Who is this player?
Jack Brohamer, reserve infielder, Boston Red Sox
Beginning the 1980 season with the Red Sox, Jack Brohamer came off the bench frequently to spell second baseman Jerry Remy and third baseman Butch Hobson. He performed very well in this role, beginning with three multi-hit games in mid-April. His batting average was well over .300 when the Red Sox decided to sell him to the Cleveland Indians. With Duane Kuiper out for the season with an injury, Brohamer was given a everyday opportunity. He struggled at the plate with the Tribe as his batting average hovered around the Mendoza-line for most of the summer. A late flurry in September, along with his only home run that year, resulted in a final mark of .251.
The words "scrappy" and "hustle" are often used to described Jack Brohamer's style of play. A native of Maywood, California, he began his professional career as a 34th round draft pick of the Cleveland Indians in 1967. The left-handed Brohamer doubled in a run in his first at-bat in the minors and showed promise that first season by batting .291. Two years later he would lead his minor league in fielding percentage and assists. However, when he was benched at Wichita in 1971, he considered retiring and taking a job doing mechanical work. Jack changed his mind when he began playing regularly and eventually led him to the major leagues.
An impressive Spring Training won him a starting position with the Indians. Playing every day, Brohamer appeared in a career-high 136 games and earned a position on the Topps/Baseball Digest All-Rookie team. Brohamer would be the Tribe's regular second baseman for three seasons, until an injury forced him from the lineup. When Duane Kuiper played well in his absences, the Indians relegated Jack to the bench, eventually leading to his trade from the team. Understandably, this turn of events didn't sit very well with Brohamer, who wanted to play every day.
Traded to the Chicago White Sox for the 1976 season, Brohamer again played everyday for the Pale Hose, batting .251 and reaching career highs in home runs (7) and RBI (40). Bill Veeck's gamble the following season sent Brohamer to the bench again. With the White Sox trading for eventual free agents Richie Zisk and Oscar Gamble, outfielder Jorge Orta was moved to second base, displacing Brohamer. Nonetheless, Jack made the most of his appearances as he hit for the cycle against the Seattle Mariners. It was a memorable summer in Chicago as the White Sox were in contention most of the summer before falling from the race. A memorable image of Brohamer came on Opening Day, as the White Sox played the inaugural game in Toronto. Using bats and catcher's shin guards, the image Brohamer "skiing" made newspapers across the country.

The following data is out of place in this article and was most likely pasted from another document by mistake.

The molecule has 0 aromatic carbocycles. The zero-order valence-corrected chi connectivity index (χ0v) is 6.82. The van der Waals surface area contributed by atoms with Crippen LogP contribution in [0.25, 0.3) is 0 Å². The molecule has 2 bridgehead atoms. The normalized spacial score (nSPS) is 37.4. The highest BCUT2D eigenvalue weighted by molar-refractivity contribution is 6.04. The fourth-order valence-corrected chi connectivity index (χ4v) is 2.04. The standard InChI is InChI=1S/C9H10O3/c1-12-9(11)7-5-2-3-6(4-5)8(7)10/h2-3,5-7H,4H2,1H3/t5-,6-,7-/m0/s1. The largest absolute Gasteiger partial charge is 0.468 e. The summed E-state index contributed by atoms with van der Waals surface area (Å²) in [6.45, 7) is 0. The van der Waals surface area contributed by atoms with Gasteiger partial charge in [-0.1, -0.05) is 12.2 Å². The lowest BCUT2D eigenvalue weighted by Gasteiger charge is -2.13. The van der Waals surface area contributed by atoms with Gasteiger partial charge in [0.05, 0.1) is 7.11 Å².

Like several of his fellow "South Side Hit Men" Brohamer left Chicago as a free agent and signed with the Boston Red Sox. Under the premise that he would be Boston's starting second baseman, Brohamer was again sent to the bench when the Red Sox traded for Jerry Remy. Undeterred, Brohamer proved to be a valuable utility man, filling in at second and third base.
Following his return to Cleveland in 1980, Brohamer was looking for more playing time in 1981. When it didn't appear it would come his way, he requested a trade, preferably to a team near his California home. When that didn't happen either, Brohamer retired outright and took a job in his family's sheet-metal business. An update on his present whereabouts would be most appreciated. Why I love this card
There has been a pretty nice run of cartoons on the last few cards and Brohamer's is no exception, mentioning him hitting for the cycle. However, what struck me most about this card is the barber pole/candy cane look of Brohamer's bat. I cannot recall when or where I have seen something similar, although I remember taping the heck out of my Cesar Cedeno model when I cracked the handle (ah, the days before aluminum bats!)
An Indian fan was able to connect Jack Brohamer to Omar Vizquel and how the two were "traded" for each other. A bit of a reach, but entertaining nonetheless.
This blog is inspired by several influences; first, the other blogs dedicated to a single season of Topps sets and the folks at http://www.deanscards.com/, who provide a great resource of all years of cards (and from whom I stole the awesome header).
Mainly though, this blog is inspired by my Dad who during the summer of 1980, fully introduced me to the great game of baseball through these cards. Every one of these cards is somehow connected to a memory of that time.